Here’s the final post offering commentary based on Chapter 2 of Give Us a Dollar and We’ll Give You Back Four (2012-13)*, before we move on to library-size chapters (and, eventually, libraries by state).
Two metrics measure busyness–how busy a public library is. That’s different from the total number of transactions or even the transactions per capita; it relates to the number of open hours (for all outlets) and overall transactions.
Circulation and visits per capita show how heavily a library system is used. Circulation and visits per open hour show how busy a library system is—and how busy its outlets are. At one extreme, one out of ten libraries and library systems does booming business, averaging at least 110 circulations per hour (for a four-branch system, that means 440 circulations per hour). At the other, 15% of the libraries and systems average fewer than six circulations per hour or one every ten minutes. The median is 22.8, a little more than one circulation every three minutes. The correlation between expenses and circulations per hour is inconsistent, although the median is under $27 for libraries circulating fewer than 20 items per hour and over $30 for all those circulating more than 20 items.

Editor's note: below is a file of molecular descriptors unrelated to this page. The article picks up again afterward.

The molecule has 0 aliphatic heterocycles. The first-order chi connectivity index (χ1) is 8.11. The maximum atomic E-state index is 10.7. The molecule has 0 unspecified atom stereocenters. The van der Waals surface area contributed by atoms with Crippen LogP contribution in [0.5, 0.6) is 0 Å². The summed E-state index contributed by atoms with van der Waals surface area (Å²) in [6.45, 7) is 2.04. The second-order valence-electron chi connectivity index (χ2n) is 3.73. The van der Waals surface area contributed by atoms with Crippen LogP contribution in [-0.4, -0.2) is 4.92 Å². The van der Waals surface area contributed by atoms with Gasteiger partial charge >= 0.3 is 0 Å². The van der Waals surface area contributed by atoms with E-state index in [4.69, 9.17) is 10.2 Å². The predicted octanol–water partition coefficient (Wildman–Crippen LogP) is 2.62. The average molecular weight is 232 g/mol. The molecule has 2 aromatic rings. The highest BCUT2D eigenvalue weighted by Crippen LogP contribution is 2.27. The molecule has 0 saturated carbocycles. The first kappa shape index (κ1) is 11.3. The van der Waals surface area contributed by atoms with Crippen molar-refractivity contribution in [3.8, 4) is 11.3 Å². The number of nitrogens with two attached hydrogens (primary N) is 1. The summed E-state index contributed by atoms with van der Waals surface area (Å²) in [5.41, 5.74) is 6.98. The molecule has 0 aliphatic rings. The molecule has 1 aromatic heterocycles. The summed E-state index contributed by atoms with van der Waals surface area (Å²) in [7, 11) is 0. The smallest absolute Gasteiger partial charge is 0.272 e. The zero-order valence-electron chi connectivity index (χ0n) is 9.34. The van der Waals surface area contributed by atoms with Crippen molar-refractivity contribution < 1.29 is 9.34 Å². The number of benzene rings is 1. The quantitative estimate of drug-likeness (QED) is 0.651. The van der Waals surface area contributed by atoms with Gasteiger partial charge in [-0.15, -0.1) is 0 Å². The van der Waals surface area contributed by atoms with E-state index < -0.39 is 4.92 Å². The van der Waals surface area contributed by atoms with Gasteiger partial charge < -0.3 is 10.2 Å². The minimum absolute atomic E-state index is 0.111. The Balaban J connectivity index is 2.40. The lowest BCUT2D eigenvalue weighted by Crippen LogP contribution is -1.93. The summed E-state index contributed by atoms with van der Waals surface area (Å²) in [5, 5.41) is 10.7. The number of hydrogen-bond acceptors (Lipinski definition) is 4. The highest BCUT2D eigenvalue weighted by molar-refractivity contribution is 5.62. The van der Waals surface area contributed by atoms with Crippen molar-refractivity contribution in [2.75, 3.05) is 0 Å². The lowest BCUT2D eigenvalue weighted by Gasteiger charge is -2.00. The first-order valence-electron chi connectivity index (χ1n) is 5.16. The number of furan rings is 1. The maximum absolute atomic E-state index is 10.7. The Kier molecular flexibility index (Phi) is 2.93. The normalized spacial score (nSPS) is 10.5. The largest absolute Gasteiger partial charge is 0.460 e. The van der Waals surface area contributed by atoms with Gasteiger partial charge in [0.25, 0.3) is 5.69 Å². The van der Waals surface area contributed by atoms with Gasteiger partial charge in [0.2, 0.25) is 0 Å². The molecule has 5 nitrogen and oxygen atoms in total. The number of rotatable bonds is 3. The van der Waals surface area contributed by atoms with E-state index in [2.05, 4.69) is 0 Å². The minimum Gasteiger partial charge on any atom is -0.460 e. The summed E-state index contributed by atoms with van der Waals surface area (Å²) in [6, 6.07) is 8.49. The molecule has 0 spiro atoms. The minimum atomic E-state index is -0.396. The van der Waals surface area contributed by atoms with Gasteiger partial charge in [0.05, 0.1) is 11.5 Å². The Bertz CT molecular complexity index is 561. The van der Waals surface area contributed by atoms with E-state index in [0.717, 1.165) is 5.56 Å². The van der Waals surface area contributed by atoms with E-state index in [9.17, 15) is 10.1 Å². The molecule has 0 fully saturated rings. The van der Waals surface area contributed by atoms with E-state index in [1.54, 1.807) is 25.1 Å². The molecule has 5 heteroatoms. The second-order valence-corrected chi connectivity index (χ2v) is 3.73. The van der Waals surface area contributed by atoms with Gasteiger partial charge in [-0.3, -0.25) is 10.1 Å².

The budget table for circulation per hour is all over the place, and since poorly-funded libraries are likely to be open fewer hours, that’s not too surprising. Although the median does rise with each higher funding bracket, the 75%ile for the lowest bracket ($5-$11.99) is higher than the median for the fourth highest bracket ($36-$42.99).
As for visits per hour, I’m not sure how much there is to say. The median overall is 14.87, that is, one patron every four minutes. But the 75%ile is 37.32: that is, one out of four libraries has more than a visit every two minutes. And, sigh, the 25%ile is 6.6: one out of four libraries has only about one visitor every nine minutes.
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